By Richard Tyson

Have you found yourself feeling powerless lately? If so, you are in good company. The extraordinary challenges of 2020 have combined to discourage even the most ardent optimist. One of the most serious casualties of the current turmoil today is our confidence that we can solve the problems we face.

The decline of confidence has become a pandemic in and of itself, affecting leaders and their constituencies in both business and society at large. There is a real danger that this will have more long-term and insidious effects than the coronavirus.

Three concerns emerge for me:

1. A strong and growing undercurrent of victimization; that is, that virtually all of us begin to see ourselves as victims. While it is clear that many have been victims of COVID-19, crime, racism or natural disasters, the danger here is that we begin to generally define ourselves as victims instead of as confident human beings who are capable of solving problems.

2. Victimhood, then, has a tendency to lead to a sense of entitlement — that we are entitled to having someone solve the problem that has victimized us. In terms of the old maxim, we want to be fed a fish, not learn how to catch the fish. Entitlement robs us of our adulthood, returning us to being dependent on others who metaphorically stand in as our caretakers.

During the pandemic, governmental entitlement has grown to its highest level in history. Most Americans have come to expect that the government will keep us alive. While we have reason to be grateful for governmental intervention in our economy, we should recognize that we cannot look to it to always bail us out. Entitlement is a counterfeit insurance policy, one that should never replace self-reliance and hard work.

3. By handing off our problems to others, we surrender our right, responsibility and accountability for solving them. This may sound somewhat attractive, but in the end, it is a “worst case scenario.” By our lack of participation in defining and solving our problems, our buy-in and support for solutions is inevitably quite shallow. We feel little responsibility for helping make things work, and when they don’t (as often is the case), we revert back to being a victim. We castigate those who offered the flawed solution — and cry out for the better solutions to which we feel entitled.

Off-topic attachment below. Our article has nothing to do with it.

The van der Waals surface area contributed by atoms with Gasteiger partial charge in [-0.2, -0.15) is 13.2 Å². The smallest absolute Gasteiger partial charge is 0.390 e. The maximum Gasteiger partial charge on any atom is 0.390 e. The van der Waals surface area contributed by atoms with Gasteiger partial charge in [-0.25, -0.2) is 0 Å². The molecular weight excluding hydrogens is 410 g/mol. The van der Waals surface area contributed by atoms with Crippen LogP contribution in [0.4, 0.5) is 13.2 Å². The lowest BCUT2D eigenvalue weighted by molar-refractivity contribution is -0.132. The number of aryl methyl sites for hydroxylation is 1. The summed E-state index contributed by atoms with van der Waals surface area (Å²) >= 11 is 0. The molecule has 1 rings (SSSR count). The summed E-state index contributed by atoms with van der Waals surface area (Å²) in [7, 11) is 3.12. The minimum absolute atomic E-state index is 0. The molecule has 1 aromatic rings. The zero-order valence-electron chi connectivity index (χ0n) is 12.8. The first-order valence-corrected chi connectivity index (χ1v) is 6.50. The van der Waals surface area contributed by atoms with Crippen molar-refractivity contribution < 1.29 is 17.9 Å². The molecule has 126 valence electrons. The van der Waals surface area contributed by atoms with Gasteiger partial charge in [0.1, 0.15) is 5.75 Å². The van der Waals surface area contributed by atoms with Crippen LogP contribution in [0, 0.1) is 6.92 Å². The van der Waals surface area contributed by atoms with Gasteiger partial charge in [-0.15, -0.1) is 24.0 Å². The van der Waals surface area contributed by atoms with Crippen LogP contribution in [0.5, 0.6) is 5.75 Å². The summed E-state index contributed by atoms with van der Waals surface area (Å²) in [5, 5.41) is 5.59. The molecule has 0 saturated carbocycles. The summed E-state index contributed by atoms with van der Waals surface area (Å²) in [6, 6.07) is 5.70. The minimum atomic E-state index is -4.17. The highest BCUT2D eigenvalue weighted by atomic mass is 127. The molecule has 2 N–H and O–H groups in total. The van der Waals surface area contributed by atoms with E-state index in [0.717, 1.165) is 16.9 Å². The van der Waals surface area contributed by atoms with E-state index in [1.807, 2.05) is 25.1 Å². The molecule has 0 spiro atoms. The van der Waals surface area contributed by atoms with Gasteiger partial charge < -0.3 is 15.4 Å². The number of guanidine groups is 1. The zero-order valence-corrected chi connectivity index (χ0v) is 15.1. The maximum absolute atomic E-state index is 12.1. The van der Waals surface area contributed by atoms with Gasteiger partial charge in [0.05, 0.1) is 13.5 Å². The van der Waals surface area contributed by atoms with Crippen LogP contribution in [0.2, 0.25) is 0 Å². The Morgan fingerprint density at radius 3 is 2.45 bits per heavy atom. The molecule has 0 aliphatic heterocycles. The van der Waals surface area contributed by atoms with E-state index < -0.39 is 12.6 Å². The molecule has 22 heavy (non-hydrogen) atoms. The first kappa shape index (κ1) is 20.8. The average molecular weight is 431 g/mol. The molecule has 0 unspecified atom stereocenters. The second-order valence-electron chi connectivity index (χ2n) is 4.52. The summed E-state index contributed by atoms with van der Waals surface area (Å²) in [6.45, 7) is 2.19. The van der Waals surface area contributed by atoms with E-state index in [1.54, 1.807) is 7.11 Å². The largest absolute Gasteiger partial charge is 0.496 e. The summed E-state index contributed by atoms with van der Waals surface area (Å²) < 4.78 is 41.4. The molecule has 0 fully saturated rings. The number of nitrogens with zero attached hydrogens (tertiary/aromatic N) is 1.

These societal trends have huge implications for today’s business leaders. Where we inherently strive to build teams of highly competent and engaged people, the tendency for employees to see themselves as victims leads away from these outcomes. Individual efforts to become highly competent diminish as people see themselves as victims. They tend to increasingly blame others for their challenges and expect others to solve them. Competency is replaced by complacency and dissatisfaction, which in turn leads to disengagement.

Victimhood and entitlement, then, are ultimately the sources of not only feeling powerless, but actually being powerless!

So, what can we as business leaders do to stem the tide of victimization and entitlement? Perhaps the words of Pres. John F. Kennedy in his 1961 inaugural address will help guide us, and our constituencies, to a more powerful mindset. He concluded his speech with these words:

“And so, my fellow Americans, ask not what your country can do for you — ask what you can do for your country.”

Kennedy’s words dispelled the notion of victimhood or entitlement. They suggest that there were problems to be solved and work to be done, and that work was not the province of government alone but was the responsibility of every woman and man.

So, the question before us today, in our businesses and society in general, should not be “Who is to blame for our problems?” Blaming only contributes to our sense of being victimized. Nor should it be “Who will bail me out?” This question empowers others but leaves us impotent to solve our own problems.

The question should be “Who is responsible for solving the problem?” And, although it is wise to engage others in problem-solving, the answer to this question inevitably includes each of us.

As leaders, we need to be vigilant in assessing the mindset of our people, balancing empathy for their concerns with the clear assertion that they are capable of addressing the problems that face them, at work and in our society. It is this powerful mindset of a successful future that will see us through these turbulent times.

Richard Tyson is the founder, principal owner and president of CEObuilder, which provides forums for consulting and coaching to executives in small businesses.

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